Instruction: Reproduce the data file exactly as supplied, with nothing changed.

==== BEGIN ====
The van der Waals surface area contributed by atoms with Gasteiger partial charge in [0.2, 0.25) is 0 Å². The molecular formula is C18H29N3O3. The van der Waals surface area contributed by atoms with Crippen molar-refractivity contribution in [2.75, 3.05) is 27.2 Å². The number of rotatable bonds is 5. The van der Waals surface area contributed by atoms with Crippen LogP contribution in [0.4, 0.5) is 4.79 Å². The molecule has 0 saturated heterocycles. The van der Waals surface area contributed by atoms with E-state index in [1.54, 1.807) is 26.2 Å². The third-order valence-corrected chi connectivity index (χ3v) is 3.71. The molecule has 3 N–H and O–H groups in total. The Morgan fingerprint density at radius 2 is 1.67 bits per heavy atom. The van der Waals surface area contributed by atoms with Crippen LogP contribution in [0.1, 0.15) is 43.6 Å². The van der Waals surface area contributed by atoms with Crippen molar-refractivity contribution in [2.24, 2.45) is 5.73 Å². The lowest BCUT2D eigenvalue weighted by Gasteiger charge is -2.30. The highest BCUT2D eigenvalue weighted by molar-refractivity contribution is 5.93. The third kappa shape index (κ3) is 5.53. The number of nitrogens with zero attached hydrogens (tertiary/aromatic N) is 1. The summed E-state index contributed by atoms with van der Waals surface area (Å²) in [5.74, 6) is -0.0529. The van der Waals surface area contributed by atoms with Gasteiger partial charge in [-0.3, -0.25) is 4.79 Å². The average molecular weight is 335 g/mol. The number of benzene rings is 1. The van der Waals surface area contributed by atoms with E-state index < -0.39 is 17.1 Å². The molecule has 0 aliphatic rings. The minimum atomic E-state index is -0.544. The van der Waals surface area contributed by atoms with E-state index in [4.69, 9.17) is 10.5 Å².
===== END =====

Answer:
The van der Waals surface area contributed by atoms with Gasteiger partial charge in [0.2, 0.25) is 0 Å². The molecular formula is C18H29N3O3. The van der Waals surface area contributed by atoms with Crippen molar-refractivity contribution in [2.75, 3.05) is 27.2 Å². The number of rotatable bonds is 5. The van der Waals surface area contributed by atoms with Crippen LogP contribution in [0.4, 0.5) is 4.79 Å². The molecule has 0 saturated heterocycles. The van der Waals surface area contributed by atoms with E-state index in [1.54, 1.807) is 26.2 Å². The third-order valence-corrected chi connectivity index (χ3v) is 3.71. The molecule has 3 N–H and O–H groups in total. The Morgan fingerprint density at radius 2 is 1.67 bits per heavy atom. The van der Waals surface area contributed by atoms with Crippen LogP contribution in [0.1, 0.15) is 43.6 Å². The van der Waals surface area contributed by atoms with Crippen molar-refractivity contribution in [2.24, 2.45) is 5.73 Å². The lowest BCUT2D eigenvalue weighted by Gasteiger charge is -2.30. The highest BCUT2D eigenvalue weighted by molar-refractivity contribution is 5.93. The third kappa shape index (κ3) is 5.53. The number of nitrogens with zero attached hydrogens (tertiary/aromatic N) is 1. The summed E-state index contributed by atoms with van der Waals surface area (Å²) in [5.74, 6) is -0.0529. The van der Waals surface area contributed by atoms with Gasteiger partial charge in [-0.3, -0.25) is 4.79 Å². The average molecular weight is 335 g/mol. The number of benzene rings is 1. The van der Waals surface area contributed by atoms with E-state index < -0.39 is 17.1 Å². The molecule has 0 aliphatic rings. The minimum atomic E-state index is -0.544. The van der Waals surface area contributed by atoms with E-state index in [4.69, 9.17) is 10.5 Å².